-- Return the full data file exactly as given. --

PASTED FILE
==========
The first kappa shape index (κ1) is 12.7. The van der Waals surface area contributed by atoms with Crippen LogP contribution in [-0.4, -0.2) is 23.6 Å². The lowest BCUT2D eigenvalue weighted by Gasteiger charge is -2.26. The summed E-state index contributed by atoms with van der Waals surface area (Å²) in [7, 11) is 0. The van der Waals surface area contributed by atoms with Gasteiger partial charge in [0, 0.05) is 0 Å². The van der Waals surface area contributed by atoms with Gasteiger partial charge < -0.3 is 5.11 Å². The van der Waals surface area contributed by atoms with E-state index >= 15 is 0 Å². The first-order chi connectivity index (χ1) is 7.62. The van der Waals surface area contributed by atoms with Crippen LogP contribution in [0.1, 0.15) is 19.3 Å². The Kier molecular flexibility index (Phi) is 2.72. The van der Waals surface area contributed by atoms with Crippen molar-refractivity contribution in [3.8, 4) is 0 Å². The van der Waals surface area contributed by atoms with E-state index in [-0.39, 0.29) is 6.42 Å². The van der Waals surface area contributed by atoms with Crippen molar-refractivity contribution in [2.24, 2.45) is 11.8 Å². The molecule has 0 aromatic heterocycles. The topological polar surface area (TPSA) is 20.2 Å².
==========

The first kappa shape index (κ1) is 12.7. The van der Waals surface area contributed by atoms with Crippen LogP contribution in [-0.4, -0.2) is 23.6 Å². The lowest BCUT2D eigenvalue weighted by Gasteiger charge is -2.26. The summed E-state index contributed by atoms with van der Waals surface area (Å²) in [7, 11) is 0. The van der Waals surface area contributed by atoms with Gasteiger partial charge in [0, 0.05) is 0 Å². The van der Waals surface area contributed by atoms with Gasteiger partial charge < -0.3 is 5.11 Å². The van der Waals surface area contributed by atoms with E-state index >= 15 is 0 Å². The first-order chi connectivity index (χ1) is 7.62. The van der Waals surface area contributed by atoms with Crippen LogP contribution in [0.1, 0.15) is 19.3 Å². The Kier molecular flexibility index (Phi) is 2.72. The van der Waals surface area contributed by atoms with Crippen molar-refractivity contribution in [3.8, 4) is 0 Å². The van der Waals surface area contributed by atoms with E-state index in [-0.39, 0.29) is 6.42 Å². The van der Waals surface area contributed by atoms with Crippen molar-refractivity contribution in [2.24, 2.45) is 11.8 Å². The molecule has 0 aromatic heterocycles. The topological polar surface area (TPSA) is 20.2 Å².